Code:
Attn    Apex   Centronics       Sony          SLM     Equiv
 dB    Q    S    Q    S      S   Er   SNR     dBmV     dBm
  0   100  55   100  58     66   0    24     -22.0   -70.8
  3   100  49   100  53     62   0    24     -25.9   -74.7
  6   100  45   100  49     58   0    22     -29.0   -77.8
The RS preamp was inserted between the splitter and the SLM because the meter was near the bottom of scale, and I repeated the test just above. The preamp noise figure does not affect the tuners because it isn't in line with them:
Code:
Attn    Apex   Centronics       Sony         SLM+amp dBmV corr  Equiv
 dB    Q    S    Q    S      S   Er   SNR     dBmV    for amp    dBm
  0   100  54   100  58     66   0    25      -6.1    -22.1    -70.9
  3   100  49   100  53     62   0    24      -9.3    -25.3    -74.1
  6   100  44   100  49     58   0    23     -12.1    -28.1    -76.9
  9   100  38   100  44     55   0    21     -14.9    -30.9    -79.7
 12    77  27    65  38     55   0    18     -18.1    -34.1    -82.9
 15    26V  0    20V 27     55   0    16     -21.2    -37.2    -86.0
 18   dropout   dropout     55 3099V  13F    -24.3    -40.3    -89.1
A "V" after a figure means that it varies; the Sony errors are updated about once every second. An "F" after the SNR means that the display is frozen at that value. Adding even more attenuation makes the Sony screen go black and say "no signal." At least 15.5 to 16 dB SNR is needed to maintain lock.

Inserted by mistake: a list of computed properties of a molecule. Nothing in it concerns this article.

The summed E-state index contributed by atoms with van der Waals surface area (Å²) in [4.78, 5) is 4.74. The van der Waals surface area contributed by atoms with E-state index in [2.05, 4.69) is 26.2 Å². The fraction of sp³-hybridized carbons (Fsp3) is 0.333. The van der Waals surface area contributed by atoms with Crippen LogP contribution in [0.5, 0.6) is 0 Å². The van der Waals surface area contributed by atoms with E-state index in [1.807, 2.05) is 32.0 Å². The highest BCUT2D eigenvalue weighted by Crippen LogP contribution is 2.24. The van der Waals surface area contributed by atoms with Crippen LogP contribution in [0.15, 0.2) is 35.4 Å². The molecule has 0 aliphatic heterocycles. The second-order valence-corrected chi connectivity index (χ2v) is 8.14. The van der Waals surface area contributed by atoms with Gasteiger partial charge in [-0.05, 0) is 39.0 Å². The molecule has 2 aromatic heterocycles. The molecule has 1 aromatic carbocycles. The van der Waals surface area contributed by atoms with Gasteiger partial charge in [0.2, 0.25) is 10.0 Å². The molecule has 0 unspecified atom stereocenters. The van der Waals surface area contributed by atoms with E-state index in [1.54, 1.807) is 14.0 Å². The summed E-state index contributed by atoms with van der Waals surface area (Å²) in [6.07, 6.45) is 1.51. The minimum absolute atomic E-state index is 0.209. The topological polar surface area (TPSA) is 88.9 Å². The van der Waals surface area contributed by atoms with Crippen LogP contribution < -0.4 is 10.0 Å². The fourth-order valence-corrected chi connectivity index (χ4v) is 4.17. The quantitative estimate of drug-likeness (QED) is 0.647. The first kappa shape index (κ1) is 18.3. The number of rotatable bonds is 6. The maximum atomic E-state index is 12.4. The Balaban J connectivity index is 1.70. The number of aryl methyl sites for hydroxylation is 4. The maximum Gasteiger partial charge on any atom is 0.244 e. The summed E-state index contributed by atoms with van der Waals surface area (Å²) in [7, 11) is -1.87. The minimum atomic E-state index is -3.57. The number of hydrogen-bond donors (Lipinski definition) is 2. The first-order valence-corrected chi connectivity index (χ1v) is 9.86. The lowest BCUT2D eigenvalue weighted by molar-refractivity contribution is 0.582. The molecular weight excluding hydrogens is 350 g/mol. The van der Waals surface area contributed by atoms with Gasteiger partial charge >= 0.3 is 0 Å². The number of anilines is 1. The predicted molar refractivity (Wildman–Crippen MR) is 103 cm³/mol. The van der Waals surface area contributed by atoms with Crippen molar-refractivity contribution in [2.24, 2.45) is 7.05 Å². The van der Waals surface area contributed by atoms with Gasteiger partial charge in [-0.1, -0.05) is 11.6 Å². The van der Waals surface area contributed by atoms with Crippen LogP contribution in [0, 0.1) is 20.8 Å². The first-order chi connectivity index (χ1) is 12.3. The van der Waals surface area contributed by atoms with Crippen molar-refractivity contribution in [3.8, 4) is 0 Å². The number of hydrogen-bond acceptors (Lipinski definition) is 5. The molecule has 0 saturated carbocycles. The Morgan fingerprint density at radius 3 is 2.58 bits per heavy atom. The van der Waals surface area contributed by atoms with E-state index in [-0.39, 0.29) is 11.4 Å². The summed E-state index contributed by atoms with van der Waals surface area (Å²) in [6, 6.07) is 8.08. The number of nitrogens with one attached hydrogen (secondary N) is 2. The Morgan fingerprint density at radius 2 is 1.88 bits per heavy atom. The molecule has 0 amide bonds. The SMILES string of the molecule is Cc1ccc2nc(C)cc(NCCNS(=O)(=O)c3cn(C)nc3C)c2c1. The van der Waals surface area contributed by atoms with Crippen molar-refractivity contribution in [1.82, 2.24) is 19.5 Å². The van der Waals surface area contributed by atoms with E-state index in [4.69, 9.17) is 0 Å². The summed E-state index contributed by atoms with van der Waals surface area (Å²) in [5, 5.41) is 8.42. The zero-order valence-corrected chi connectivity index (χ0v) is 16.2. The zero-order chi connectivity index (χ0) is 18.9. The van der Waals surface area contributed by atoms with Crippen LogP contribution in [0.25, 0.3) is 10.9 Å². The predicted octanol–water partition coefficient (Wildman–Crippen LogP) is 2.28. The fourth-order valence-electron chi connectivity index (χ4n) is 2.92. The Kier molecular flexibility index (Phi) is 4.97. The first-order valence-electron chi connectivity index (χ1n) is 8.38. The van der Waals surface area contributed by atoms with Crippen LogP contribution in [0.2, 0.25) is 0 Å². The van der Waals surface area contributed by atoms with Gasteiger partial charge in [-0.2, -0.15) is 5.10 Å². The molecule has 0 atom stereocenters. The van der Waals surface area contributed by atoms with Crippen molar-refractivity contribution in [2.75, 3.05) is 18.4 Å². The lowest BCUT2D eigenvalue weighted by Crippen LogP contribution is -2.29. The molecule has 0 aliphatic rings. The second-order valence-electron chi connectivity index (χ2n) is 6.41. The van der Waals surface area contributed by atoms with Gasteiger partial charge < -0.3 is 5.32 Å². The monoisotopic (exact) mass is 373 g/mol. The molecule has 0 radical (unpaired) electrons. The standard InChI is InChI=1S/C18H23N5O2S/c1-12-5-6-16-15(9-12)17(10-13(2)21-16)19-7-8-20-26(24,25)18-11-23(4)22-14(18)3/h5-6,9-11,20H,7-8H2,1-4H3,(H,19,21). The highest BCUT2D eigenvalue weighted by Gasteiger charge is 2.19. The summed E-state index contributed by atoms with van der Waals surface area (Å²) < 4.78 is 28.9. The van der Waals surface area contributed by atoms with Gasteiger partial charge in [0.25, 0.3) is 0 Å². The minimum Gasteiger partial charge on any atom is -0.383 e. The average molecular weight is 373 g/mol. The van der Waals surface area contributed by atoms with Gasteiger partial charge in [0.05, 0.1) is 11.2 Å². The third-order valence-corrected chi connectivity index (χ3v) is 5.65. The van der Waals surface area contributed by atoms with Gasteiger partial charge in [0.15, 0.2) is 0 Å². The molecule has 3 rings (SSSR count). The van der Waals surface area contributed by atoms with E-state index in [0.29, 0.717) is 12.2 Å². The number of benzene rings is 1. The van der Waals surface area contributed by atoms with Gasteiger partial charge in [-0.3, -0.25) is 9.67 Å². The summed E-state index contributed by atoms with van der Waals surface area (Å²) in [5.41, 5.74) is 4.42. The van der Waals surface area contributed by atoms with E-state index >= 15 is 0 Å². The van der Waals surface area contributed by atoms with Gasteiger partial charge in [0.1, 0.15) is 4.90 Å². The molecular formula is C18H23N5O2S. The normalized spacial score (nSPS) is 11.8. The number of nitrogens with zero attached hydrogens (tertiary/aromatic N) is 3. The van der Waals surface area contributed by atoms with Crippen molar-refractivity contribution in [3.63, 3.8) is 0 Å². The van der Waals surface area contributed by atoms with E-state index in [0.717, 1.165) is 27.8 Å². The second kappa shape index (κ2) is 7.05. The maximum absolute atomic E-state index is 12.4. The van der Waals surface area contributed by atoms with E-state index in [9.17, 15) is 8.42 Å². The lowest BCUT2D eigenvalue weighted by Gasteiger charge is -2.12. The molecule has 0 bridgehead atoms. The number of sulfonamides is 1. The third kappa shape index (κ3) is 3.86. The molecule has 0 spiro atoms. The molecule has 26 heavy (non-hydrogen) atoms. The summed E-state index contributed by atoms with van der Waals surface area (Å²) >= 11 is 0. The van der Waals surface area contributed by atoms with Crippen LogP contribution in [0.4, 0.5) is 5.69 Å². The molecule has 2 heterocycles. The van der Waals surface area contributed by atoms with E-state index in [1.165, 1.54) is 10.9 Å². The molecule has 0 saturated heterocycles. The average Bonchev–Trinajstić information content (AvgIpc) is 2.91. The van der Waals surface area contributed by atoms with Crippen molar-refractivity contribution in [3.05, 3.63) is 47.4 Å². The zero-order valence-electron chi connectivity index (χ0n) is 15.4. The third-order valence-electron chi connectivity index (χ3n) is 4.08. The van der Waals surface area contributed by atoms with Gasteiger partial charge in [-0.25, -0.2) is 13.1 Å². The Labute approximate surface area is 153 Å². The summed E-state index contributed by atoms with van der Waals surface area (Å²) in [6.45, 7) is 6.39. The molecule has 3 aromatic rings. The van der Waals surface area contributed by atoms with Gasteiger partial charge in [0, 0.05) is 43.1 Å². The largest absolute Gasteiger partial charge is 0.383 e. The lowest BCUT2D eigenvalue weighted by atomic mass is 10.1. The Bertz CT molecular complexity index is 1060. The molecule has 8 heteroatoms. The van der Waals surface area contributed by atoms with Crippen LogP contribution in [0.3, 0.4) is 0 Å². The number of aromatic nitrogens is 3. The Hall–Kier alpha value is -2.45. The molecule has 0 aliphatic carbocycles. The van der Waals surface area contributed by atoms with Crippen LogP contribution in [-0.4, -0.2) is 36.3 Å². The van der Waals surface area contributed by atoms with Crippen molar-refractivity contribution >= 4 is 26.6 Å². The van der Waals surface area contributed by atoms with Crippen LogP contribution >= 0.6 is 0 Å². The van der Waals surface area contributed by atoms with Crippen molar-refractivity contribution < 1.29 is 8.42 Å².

When aiming or comparing antennas using the signal strength meter you must keep it below the max value (where your meter doesn't go any higher) by using an attenuator. In my case, that would mean keeping it well below 86 for the Apex, 89 for the Centronics, and 79 for the Sony.

Attachment No. 1 shows a Sony "frozen screen" at 13 dB SNR.
Attachment No. 2 is the RS preamp specs.
Attachment No. 3 is the RS preamp diagram. RS used to print diagrams in the manual, but they don't anymore. I think that's a mistake, because showing the diagram encourages experimentation, which means more sales. Looking at the diagram, you can see how the RF signal and the DC power are combined on the coax using capacitors and chokes (inductors). Capacitors pass RF but block DC; chokes pass DC but block RF.
LL
LL
LL
LL
post #12159 of 16112
Yesterday, I installed two Winegard antennas - YA-1713 high VHF, and a 9095P UHF. Each has a plastic box with a PC board balun, to provide 75 ohm connections. However, the UHF one also has a connector for a VHF antenna, so I guess that is a combiner also. I am using a CM7777 preamp with dual inputs, so I don't use the combiner mounted on the UHF antenna, so I put a 75 ohm cap on that input. How does this configuration relate to the discussions above?

This appears to work well, pulling in WNJN RF 51 in New Jersey, 55 miles away fairly well. I still don't get WCBS RF 22 or WWOR RF 38 (I get all the other NYC stations, as well as some CT ones). Tomorrow, I am getting a 24 ft mast to raise this assembly (currently the VHF one is about 1 ft above my porch roof, and the UHF one is below it - my current 10 foot mast is mounted on my deck). Any suggestions? I'll post a photo of this assembly when I can get one (it's nightime now).
post #12160 of 16112
Quote:
Originally Posted by deltaguy View Post